The Tour de France rates climbs with five labels, starting at 4th category for the easiest all the way to 1st category and then HC for hors catégorie, or “beyond categorisation”. What do these labels mean and how are they applied?
The categpories serve two purposes:
- To illustrate the relative difficulty of the climb so riders, the media and spectators get a quick take on the severity of the ascension
- To set the number of the points awarded for the mountains competition
Contrary to what many think, there’s no algorithm to compute gradient and length, instead it is arbitrary. A small climb in the north of France is always going to be fourth category, a 2500m mountain pass is always HC but you can fill in the gaps in between. Often in the mountain stages there can be roads in-between the main climbs rise more than something that would be categorised elsewhere in France.
Grand Cucheron, Petit Cucheron?
Take today’s climb of the Col du Grand Cucheron, it is rated as a first category climb.
But it has been used in the Tour de France before and as the graphic above from the 1998 Tour de France shows, it is normally a second category climb (note it is climbed from the other side but the climb is similar and when it has been tackled in the same sense as today it’s been second too). If the mountain has not moved, it the road has not changed, why does the category change? Well it’s all about incentives:
- The 1998 stage shows several climbs and the Cucheron is only one of many, so its importance to the day’s racing is less important and therefore worth less points.
- Also for today perhaps the race organisers want to motivate more riders to attack at the start and offering a greater number of points at the top of the climb by increasing the category will make things even faster.
- And don’t forget this year’s race has relatively few climbs and so some category inflation helps the race organisers make the race sound more exciting. At the stroke of a pen Tour boss Christian Prudhomme can say more big climbs than it might otherwise have.
Many climbs see points awarded but they are not recognised mountain passes or hills. The race route is full of small climbs or côtes which borrow local names, for example on the route today is the Côte d’Arboix, a climb up to the village of Arboix. But often the locals apply different names to these roads; the Tour doesn’t know about this and sticks the name of the closest village. Similarly a couple of days ago the Tour passed over the Col de Richemond but the location of the line in the road and the banner to mark the summit of the climb was marked was some way from the actual mountain pass and the sign that marks the spot.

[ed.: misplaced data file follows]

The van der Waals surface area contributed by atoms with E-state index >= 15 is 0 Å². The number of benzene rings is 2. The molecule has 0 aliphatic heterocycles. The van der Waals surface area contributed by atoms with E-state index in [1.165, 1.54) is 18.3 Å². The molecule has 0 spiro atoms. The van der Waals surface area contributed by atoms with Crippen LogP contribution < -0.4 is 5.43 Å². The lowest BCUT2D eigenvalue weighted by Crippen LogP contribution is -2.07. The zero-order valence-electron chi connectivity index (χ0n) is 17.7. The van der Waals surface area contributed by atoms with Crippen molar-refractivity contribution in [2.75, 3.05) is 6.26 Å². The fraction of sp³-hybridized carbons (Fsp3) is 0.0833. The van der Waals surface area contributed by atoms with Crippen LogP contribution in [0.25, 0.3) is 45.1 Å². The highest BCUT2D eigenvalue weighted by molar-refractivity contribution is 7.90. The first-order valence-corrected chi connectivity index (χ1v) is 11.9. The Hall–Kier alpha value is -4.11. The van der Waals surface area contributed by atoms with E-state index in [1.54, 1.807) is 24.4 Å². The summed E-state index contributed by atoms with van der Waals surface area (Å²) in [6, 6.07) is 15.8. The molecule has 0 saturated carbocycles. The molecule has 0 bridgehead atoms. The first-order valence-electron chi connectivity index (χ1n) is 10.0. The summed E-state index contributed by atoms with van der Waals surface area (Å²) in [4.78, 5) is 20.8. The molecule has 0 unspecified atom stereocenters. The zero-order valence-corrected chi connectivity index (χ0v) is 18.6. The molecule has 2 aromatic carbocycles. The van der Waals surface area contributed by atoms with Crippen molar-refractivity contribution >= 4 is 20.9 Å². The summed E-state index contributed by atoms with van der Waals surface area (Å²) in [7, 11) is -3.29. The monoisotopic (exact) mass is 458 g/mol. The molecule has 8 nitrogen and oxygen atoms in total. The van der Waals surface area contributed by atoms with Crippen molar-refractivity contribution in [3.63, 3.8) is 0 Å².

A col is a mountain pass and it is not the peak of a mountain. Instead it usually marks the lowest route across a mountain, a way of passing from one side to the other.
Turn it up to HC
Humans have discovered distant planets and classified hundreds of thousands of species of animals but there are some climbs that are apparently beyond categorisation for the organiser of the world’s biggest bike race. Rather than having climbs rated first, second, third, fourth and fifth category, we have the hors catégorie label, as in “beyond classification”. It doesn’t mean the organisers have yet to get round to applying a label, it is just some linguistic inflation – Spinal Tap anyone? - in order to make these big climbs sound even more impressive. It’s hype but these roads are indeed special places and whether you’re a tourist or Team Sky, they deserve a unique respect.
King of the Mountains
The best climber was first recognised in 1933, prizes were given from 1934, and the jersey was introduced in 1975. But the phrase “King of the Mountains” comes from 1905 when René Pottier climbed the Grand Ballon in the Alsace region. Riding for a team with Peugeot bikes, the company’s factory was down the road and workers lined the climb. The spectacle was so great that newspaper L’Auto proclaimed Pottier as “le roi de la montagne“, or the king of the mountain.
Points are awarded at the top of categorised climbs and mountain passes.
- Hors Catégorie: 25,20,16,14,12,10,8,6,4,2 points respectively for first 10 riders to finish
- Category 1: 10,8,6,4,2,1 points
- Category 2: 5,3,2,1 points
- Category 3: 2, 1 points
- Category 4: 1 point
- Points are doubled for the summit finishes of Stages 7, 11 and 17, meaning 20,16,12,8,4,2 points are available.
The winner is not always the best climber. In years past the winner has been someone who took off on a mountain stage to raid as many climbs as possible and bag points, allowing themselves to run out of energy for the final climb safe in the knowledge that a jersey was waiting for them at the finish. This explains why the points have recently been doubled for the summit finishes, in order to give more weight to those still in the mix for the final climb.
There are no rules. Instead the categories are applied according to the relative importance of the climb and the organisers can change the classification to suit the day’s racing. This gives the race freedom to tweak the incentives in the race and at the time of writing it remains the most open jersey competition in the Tour de France.